• B) don't condition on C, so you save an expected 0.01% of people at a cost of $Y?

I'd naively have expected you to do B) (from the natural language descriptions), but when I look at your calculations it seems like you've done A). Is that right?

I think if you're primarily trying to model effects on extinction risk, then doing everything via "proportional increase in population" and nowhere directly analysing extinction risk, seems like a weirdly indirect way to do it -- and leaves me with a bunch of questions about whether that's really the best way to do it.


Cotton-Barratt 2020 says “it’s usually best to invest significantly into strengthening all three defence layers”:

“This is because the same relative change of each probability will have the same effect on the extinction probability”. I agree with this, but I wonder whether tail risk is the relevant metric. I think it is better to look into the expected value density of the cost-effectiveness of saving a life, accounting for indirect longterm effects as I did. I predict this expected value density to be higher for the 1st layers, which respect a lower severity, but are more likely to be requested. So, to equalise the marginal cost-effectiveness of additional investments across all layers, it may well be better to invest more in prevention than in response, and more in response than in resilience.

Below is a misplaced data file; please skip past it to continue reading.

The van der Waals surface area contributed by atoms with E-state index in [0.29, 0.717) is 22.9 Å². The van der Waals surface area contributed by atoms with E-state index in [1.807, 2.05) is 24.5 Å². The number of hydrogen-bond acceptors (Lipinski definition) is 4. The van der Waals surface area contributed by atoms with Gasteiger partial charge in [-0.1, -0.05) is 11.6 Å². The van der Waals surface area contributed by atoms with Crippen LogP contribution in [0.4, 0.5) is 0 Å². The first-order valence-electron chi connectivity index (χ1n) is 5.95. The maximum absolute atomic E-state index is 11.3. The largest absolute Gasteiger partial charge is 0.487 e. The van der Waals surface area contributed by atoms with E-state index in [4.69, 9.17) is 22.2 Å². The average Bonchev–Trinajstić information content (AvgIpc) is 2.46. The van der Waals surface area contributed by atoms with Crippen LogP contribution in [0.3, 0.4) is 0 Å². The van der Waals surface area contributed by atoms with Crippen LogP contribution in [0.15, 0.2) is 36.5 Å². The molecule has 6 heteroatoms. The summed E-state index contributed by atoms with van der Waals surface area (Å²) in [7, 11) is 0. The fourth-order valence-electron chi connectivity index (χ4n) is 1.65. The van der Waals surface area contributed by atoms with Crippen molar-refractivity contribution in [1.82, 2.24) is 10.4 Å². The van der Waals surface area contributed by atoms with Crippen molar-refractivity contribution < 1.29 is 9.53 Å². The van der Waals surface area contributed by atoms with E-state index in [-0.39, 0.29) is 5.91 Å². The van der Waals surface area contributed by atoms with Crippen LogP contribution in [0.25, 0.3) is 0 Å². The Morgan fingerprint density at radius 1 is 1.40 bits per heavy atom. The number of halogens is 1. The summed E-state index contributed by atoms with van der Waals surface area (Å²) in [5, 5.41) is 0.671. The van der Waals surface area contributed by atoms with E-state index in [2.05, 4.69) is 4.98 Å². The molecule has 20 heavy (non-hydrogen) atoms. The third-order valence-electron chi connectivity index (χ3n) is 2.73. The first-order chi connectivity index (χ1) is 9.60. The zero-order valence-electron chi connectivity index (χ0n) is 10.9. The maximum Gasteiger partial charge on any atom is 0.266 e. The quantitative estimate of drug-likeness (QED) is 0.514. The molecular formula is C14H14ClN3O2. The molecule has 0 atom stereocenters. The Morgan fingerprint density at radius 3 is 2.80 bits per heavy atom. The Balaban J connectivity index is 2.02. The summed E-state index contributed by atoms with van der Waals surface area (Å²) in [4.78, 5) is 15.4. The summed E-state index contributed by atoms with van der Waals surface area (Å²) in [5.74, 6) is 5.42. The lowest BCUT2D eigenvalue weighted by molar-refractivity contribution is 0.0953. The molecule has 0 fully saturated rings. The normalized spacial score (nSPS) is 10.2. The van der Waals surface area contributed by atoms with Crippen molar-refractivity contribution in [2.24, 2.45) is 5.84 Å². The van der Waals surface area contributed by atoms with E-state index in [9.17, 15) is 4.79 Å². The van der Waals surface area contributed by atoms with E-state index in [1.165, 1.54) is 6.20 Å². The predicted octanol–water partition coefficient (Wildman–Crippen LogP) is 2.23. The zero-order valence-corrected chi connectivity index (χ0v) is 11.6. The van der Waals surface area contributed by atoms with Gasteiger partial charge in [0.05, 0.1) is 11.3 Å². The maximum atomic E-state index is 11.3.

That paper was explicitly considering strategies for reducing the risk of human extinction. I agree that relative to the balance you get from that, society should skew towards prioritizing response and especially prevention, since these are also important for many of society's values that aren't just about reducing extinction risk.

I'm worried that modelling the tail risk here as a power law is doing a lot of work, since it's an assumption which makes the risk of very large events quite small (especially since you're taking a power law in the ratio, aside from the threshold from requiring a certain number of humans to have a viable population, the structure of the assumption essentially gives that extinction is impossible).

But we know from (the fancifully named) dragon king theory that the very largest events are often substantially larger than would be predicted by power law extrapolation.

I'm confused by some of the set-up here. When considering catastrophes, your "cost to save a life" represents the cost to save that life conditional on the catastrophe being due to occur? (I'm not saying "conditional on occurring" because presumably you're allowed interventions which try to avert the catastrophe.)

Understood this way, I find this assumption very questionable:

, since I feel like the effect of having more opportunities to save lives in catastrophes is roughly offset by the greater difficulty of preparing to take advantage of those opportunities pre-catastrophe.

Or is the point that you're only talking about saving lives via resilience mechanisms in catastrophes, rather than trying to make the catastrophes not happen or be small? But in that case the conclusions about existential risk mitigation would seem unwarranted.

Habryka identifies himself as the author of a different post which is linked to and being discussed in a different comment thread.